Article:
The hugely successful IPO of Snowflake was a signal for advertisers that a new way of work is upon us. Now with a valuation higher than that of IBM, Snowflake offers the opportunity for organizations to create cleanrooms (among other offerings) for data sifting and even cites digital marketing as a primary use case. In a lot of cases, the co-mingling of those data assets in the clean room requires an identity solution.

This year, we can expect to see more of these data exchanges cropping up to fight for this newfound piece of the ad ecosystem pie, as well as more data vendors, ad agencies, and brands signing on to participate in them. The premise of a garden that promotes collaborative sharing of advertiser data in a scalable way, using guidelines and restrictions to maintain data security, is extremely appealing to all key stakeholders and is therefore spreading quickly. 

Identity vendors are signing up to make their solutions available to new customers. Agencies and brands are using them as a central repository for all data before it hits the programmatic ecosystem. Attribution and measurement partners are closing the campaign loop by enabling privacy safe models to be built within them.

Retail requires workflow adjustments

Perhaps the most provocative change that a privacy-focused future ecosystem could drive is a shift in the way big businesses function. Today, most of the largest retailers and consumer-facing businesses rely very heavily on their first-party data. After all, the bigger you are, the more of it you’re likely to have. The first-party cookie is only going to increase in value when it becomes the primary cookie currency on the web in 2022. So, as businesses look to the future and explore options for building additional privacy-first scale to complement their first-party data, they’ll be faced with another challenge – how to adopt new work streams to accommodate an influx of new data and data processing frameworks.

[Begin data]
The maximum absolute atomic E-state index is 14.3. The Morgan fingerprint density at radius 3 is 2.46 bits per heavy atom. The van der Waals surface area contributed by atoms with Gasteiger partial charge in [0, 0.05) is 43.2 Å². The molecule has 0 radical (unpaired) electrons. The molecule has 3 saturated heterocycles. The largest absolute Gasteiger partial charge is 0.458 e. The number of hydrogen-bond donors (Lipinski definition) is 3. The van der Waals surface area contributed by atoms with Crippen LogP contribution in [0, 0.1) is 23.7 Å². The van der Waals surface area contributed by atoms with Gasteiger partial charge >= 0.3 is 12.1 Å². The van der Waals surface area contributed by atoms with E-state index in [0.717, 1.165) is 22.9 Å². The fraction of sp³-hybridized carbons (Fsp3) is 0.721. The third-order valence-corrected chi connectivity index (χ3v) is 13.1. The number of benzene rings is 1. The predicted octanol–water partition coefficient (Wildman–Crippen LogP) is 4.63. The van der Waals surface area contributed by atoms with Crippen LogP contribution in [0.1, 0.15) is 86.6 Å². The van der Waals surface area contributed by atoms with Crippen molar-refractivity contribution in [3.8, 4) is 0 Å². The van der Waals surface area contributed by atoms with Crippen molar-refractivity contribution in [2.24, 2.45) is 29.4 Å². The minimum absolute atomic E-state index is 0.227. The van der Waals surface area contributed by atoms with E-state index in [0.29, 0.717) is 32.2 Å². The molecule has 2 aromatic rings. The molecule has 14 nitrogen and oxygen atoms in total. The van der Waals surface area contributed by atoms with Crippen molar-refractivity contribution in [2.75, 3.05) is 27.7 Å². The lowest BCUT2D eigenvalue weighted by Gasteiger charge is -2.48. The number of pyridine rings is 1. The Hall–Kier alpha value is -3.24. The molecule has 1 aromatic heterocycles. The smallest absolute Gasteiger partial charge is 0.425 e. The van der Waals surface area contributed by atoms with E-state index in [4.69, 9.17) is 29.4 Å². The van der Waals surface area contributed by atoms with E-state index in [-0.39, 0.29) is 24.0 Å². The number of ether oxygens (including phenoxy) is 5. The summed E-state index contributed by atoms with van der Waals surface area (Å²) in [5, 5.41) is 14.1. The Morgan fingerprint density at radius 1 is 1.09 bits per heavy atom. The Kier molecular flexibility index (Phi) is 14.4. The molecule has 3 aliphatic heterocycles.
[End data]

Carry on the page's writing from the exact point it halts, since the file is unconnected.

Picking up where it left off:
The biggest retailers and brands could look to potentially buy and bring an identity solution in house to facilitate these changes, but relying on just one could leave a large piece out of the puzzle. The number of devices and identifiers for a single individual and a household is still growing — can one identity vendor fill all those gaps? What will interoperability across these vendors look like in the future? Like walled gardens, will data get locked into these ID vendors, making the brand or retailer completely beholden to them? Companies will be making big bets this year, one way or another, on how to add even more value to their first-party data.

One thing is certain; identity and privacy are joint at the hip in the future of digital marketing. In the spirit of the collaboration of these two tenets, the industry will need to accept collaboration as its new future as well. In order to succeed in providing solutions for its customers, the ad tech ecosystem will need to work together to present the most holistic approaches. In turn, retailers will need to consider the parts that work together to form the whole when it comes to identity resolution and its power in driving return on investment.

Ajit Thupil is Chief Product Officer of Tapad.